The supraspinatus: A humble little muscle who’s day job is in the arm-raising department of rotator cuff Inc. It’s buried in a small office just above the scapula spine and below the marketing department (the meaty bit of the traps). Like all seemingly insignificant employees, when they secretly go wrong, they can create all kinds of havoc in the company.
A deep ache in the outer rear part of the shoulder. Sometimes it spreads to the upper arm, elbow and wrist. Raising an arm over your head is agony, or nearly impossible. Clicking and popping heard in the shoulder joint is often Supraspinatus’ fault. And if you’ve had treatment to your triceps and forearm for tennis elbow, don’t forget the real culprit may be lurking further away in the shoulder.
Why does the supraspinatus get annoyed? It could have been a single incident of carrying a one-sided heavy load (suitacase), or typing with no elbow support, holding a big dog on a leash at walkies – or simply swinging your arms. It got stressed – and has been sulking ever since.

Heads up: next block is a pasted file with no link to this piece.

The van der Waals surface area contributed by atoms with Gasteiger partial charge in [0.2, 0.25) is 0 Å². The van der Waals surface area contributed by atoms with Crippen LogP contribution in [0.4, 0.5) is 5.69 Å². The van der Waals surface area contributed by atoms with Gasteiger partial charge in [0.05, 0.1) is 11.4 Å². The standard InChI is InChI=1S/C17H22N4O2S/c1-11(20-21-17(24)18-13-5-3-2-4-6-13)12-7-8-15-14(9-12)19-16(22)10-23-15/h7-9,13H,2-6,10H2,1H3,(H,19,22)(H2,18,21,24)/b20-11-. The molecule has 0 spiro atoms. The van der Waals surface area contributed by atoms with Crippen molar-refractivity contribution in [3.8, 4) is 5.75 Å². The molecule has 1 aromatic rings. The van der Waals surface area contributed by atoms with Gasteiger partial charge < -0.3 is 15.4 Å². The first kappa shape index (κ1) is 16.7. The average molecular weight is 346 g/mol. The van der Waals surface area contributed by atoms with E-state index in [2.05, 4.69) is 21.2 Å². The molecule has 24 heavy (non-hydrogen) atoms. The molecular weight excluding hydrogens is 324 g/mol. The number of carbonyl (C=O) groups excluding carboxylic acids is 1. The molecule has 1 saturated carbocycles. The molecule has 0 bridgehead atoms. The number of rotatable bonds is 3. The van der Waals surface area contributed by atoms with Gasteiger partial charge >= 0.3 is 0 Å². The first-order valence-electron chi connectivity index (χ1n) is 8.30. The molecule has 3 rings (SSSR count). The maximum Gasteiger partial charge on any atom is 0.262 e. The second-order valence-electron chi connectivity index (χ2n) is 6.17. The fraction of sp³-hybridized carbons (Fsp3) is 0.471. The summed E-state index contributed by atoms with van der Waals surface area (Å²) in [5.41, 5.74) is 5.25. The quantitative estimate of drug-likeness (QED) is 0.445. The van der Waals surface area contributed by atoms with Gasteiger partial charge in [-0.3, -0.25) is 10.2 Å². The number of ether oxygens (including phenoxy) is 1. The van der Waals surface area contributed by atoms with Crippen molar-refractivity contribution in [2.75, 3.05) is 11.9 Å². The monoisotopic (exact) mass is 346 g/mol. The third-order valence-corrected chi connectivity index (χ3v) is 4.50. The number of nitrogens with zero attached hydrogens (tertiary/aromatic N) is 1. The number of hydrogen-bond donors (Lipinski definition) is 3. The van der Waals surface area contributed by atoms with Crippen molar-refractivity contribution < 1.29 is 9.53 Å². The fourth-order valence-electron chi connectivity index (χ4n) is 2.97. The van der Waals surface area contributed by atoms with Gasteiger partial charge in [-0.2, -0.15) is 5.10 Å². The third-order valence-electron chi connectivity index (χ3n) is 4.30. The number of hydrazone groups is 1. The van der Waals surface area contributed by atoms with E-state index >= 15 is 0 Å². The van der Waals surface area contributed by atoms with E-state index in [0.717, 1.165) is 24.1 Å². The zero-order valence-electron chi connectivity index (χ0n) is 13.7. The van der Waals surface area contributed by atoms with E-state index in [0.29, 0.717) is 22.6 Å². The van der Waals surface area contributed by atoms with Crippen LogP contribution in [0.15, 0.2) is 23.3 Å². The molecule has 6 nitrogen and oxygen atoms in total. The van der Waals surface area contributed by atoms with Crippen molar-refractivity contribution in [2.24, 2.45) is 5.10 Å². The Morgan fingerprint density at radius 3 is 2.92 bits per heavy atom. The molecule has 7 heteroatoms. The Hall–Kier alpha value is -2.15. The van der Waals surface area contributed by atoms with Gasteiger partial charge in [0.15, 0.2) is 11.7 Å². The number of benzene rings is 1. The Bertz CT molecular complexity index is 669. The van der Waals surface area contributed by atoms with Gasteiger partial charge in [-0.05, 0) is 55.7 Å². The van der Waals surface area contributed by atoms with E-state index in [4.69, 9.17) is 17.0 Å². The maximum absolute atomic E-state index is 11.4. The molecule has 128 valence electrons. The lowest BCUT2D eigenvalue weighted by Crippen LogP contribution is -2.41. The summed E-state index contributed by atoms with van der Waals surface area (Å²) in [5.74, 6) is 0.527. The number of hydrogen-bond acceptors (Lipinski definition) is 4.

Treatment is trigger point therapy/deep tissue massage to the area. Be firm but fair.
Supraspinatus: means above the spine (of the scapula)
Origin: upper posterior surface of scapula
Insertion: greater tuberosity of humerus
Action: initiates shoulder abduction. One of 4 rotator cuff muscles which maintain shoulder stability by holding head of humerus in the glenoid fossa of the scapula.
Ref: Trigger Point Therapy Workbook by Clair Davies
Atlas of the Moving Body by Mel Cash